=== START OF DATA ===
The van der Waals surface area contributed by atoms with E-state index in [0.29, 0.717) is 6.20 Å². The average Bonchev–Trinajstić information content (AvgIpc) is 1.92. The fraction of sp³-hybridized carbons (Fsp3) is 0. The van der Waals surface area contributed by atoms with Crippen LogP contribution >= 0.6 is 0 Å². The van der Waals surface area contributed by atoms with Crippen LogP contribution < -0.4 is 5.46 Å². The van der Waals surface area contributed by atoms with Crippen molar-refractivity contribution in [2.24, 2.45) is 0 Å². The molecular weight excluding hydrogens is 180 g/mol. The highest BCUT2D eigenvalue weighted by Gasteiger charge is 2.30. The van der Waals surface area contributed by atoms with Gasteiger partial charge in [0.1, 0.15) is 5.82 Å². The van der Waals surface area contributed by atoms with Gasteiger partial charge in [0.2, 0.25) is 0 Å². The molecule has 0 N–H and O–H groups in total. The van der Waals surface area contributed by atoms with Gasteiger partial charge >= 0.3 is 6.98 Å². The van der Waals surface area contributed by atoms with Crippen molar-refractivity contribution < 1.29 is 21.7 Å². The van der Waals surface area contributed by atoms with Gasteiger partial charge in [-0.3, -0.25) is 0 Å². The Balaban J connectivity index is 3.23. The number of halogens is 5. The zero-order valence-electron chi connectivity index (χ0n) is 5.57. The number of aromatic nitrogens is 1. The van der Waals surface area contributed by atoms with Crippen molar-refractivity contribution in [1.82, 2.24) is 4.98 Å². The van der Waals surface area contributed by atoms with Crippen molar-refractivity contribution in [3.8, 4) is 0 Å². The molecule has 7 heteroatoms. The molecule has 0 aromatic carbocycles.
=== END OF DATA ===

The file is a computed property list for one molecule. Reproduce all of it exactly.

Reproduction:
The van der Waals surface area contributed by atoms with E-state index in [0.29, 0.717) is 6.20 Å². The average Bonchev–Trinajstić information content (AvgIpc) is 1.92. The fraction of sp³-hybridized carbons (Fsp3) is 0. The van der Waals surface area contributed by atoms with Crippen LogP contribution >= 0.6 is 0 Å². The van der Waals surface area contributed by atoms with Crippen LogP contribution < -0.4 is 5.46 Å². The van der Waals surface area contributed by atoms with Crippen molar-refractivity contribution in [2.24, 2.45) is 0 Å². The molecular weight excluding hydrogens is 180 g/mol. The highest BCUT2D eigenvalue weighted by Gasteiger charge is 2.30. The van der Waals surface area contributed by atoms with Gasteiger partial charge in [0.1, 0.15) is 5.82 Å². The van der Waals surface area contributed by atoms with Gasteiger partial charge in [0.2, 0.25) is 0 Å². The molecule has 0 N–H and O–H groups in total. The van der Waals surface area contributed by atoms with Gasteiger partial charge >= 0.3 is 6.98 Å². The van der Waals surface area contributed by atoms with Crippen molar-refractivity contribution < 1.29 is 21.7 Å². The van der Waals surface area contributed by atoms with Gasteiger partial charge in [-0.3, -0.25) is 0 Å². The Balaban J connectivity index is 3.23. The number of halogens is 5. The zero-order valence-electron chi connectivity index (χ0n) is 5.57. The number of aromatic nitrogens is 1. The van der Waals surface area contributed by atoms with Crippen molar-refractivity contribution in [1.82, 2.24) is 4.98 Å². The van der Waals surface area contributed by atoms with Crippen molar-refractivity contribution in [3.8, 4) is 0 Å². The molecule has 7 heteroatoms. The molecule has 0 aromatic carbocycles.